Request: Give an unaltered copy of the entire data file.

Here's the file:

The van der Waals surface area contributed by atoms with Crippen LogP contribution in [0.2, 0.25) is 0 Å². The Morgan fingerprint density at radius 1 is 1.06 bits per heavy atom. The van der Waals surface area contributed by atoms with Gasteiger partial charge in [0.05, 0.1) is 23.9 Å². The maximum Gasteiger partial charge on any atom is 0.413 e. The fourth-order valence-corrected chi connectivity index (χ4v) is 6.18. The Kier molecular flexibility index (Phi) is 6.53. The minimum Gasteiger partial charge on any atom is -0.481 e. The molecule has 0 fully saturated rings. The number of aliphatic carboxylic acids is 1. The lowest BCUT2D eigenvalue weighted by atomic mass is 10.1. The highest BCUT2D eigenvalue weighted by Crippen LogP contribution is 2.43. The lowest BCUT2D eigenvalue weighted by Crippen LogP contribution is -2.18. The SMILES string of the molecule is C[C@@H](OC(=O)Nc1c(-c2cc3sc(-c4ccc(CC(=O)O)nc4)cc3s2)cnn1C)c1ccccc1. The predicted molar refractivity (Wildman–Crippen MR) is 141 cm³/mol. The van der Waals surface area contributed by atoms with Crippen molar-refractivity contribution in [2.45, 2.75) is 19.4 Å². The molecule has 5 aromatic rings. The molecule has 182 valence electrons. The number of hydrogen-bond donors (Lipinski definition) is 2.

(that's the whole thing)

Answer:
The van der Waals surface area contributed by atoms with Crippen LogP contribution in [0.2, 0.25) is 0 Å². The Morgan fingerprint density at radius 1 is 1.06 bits per heavy atom. The van der Waals surface area contributed by atoms with Gasteiger partial charge in [0.05, 0.1) is 23.9 Å². The maximum Gasteiger partial charge on any atom is 0.413 e. The fourth-order valence-corrected chi connectivity index (χ4v) is 6.18. The Kier molecular flexibility index (Phi) is 6.53. The minimum Gasteiger partial charge on any atom is -0.481 e. The molecule has 0 fully saturated rings. The number of aliphatic carboxylic acids is 1. The lowest BCUT2D eigenvalue weighted by atomic mass is 10.1. The highest BCUT2D eigenvalue weighted by Crippen LogP contribution is 2.43. The lowest BCUT2D eigenvalue weighted by Crippen LogP contribution is -2.18. The SMILES string of the molecule is C[C@@H](OC(=O)Nc1c(-c2cc3sc(-c4ccc(CC(=O)O)nc4)cc3s2)cnn1C)c1ccccc1. The predicted molar refractivity (Wildman–Crippen MR) is 141 cm³/mol. The van der Waals surface area contributed by atoms with Crippen molar-refractivity contribution in [2.45, 2.75) is 19.4 Å². The molecule has 5 aromatic rings. The molecule has 182 valence electrons. The number of hydrogen-bond donors (Lipinski definition) is 2.